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J Clin Psychiatry. 1986 May;47 Suppl:23-9.

Early, targeted pharmacotherapeutic intervention in schizophrenia.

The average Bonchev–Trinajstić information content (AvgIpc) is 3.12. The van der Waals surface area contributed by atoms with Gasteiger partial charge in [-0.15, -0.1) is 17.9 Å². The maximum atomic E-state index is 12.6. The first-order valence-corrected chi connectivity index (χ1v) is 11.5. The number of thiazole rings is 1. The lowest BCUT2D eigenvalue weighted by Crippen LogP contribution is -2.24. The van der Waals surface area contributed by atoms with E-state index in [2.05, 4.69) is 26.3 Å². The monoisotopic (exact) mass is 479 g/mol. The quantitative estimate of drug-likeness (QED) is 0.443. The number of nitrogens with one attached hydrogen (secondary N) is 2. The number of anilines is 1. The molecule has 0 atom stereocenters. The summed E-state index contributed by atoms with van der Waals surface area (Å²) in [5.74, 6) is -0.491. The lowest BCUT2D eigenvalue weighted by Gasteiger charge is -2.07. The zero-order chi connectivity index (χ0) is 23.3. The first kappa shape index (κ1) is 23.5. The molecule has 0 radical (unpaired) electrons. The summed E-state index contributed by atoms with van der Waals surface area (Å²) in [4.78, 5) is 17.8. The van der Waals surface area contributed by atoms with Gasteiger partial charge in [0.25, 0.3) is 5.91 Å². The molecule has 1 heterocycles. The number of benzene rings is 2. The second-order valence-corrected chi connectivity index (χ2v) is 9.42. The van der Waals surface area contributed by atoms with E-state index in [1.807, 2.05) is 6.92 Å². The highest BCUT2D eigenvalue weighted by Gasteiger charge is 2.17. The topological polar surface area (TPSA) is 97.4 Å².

Potential problems of long-term, substantial-dose neuroleptic exposure include development of adverse effects, undesirable interaction between drugs and the negative symptoms of schizophrenia, masking of diagnostic indicators, and an iatrogenic increase in the positive symptoms of schizophrenia. The clinical application of approaches that reduce medication is supported by preliminary evidence from controlled studies. Preliminary data of an ongoing study show that a new, reduced-medication approach (i.e., early intervention, targeted pharmacotherapy) may prove to be a feasible treatment strategy. Treatment includes the early detection of warning or prodromal signs of relapse followed by a rapid pharmacotherapeutic intervention. Drug therapy is limited to psychotic episodes rather than continuous pharmacotherapy for prophylactic purposes. This treatment approach is enhanced by the careful selection of patients, for which some guidelines are given, and full integration with a wide range of psychosocial treatment procedures. Study results of the efficacy of the targeted approach versus the traditional pharmacotherapeutic approaches show similar outcomes over a 2-year course of treatment.

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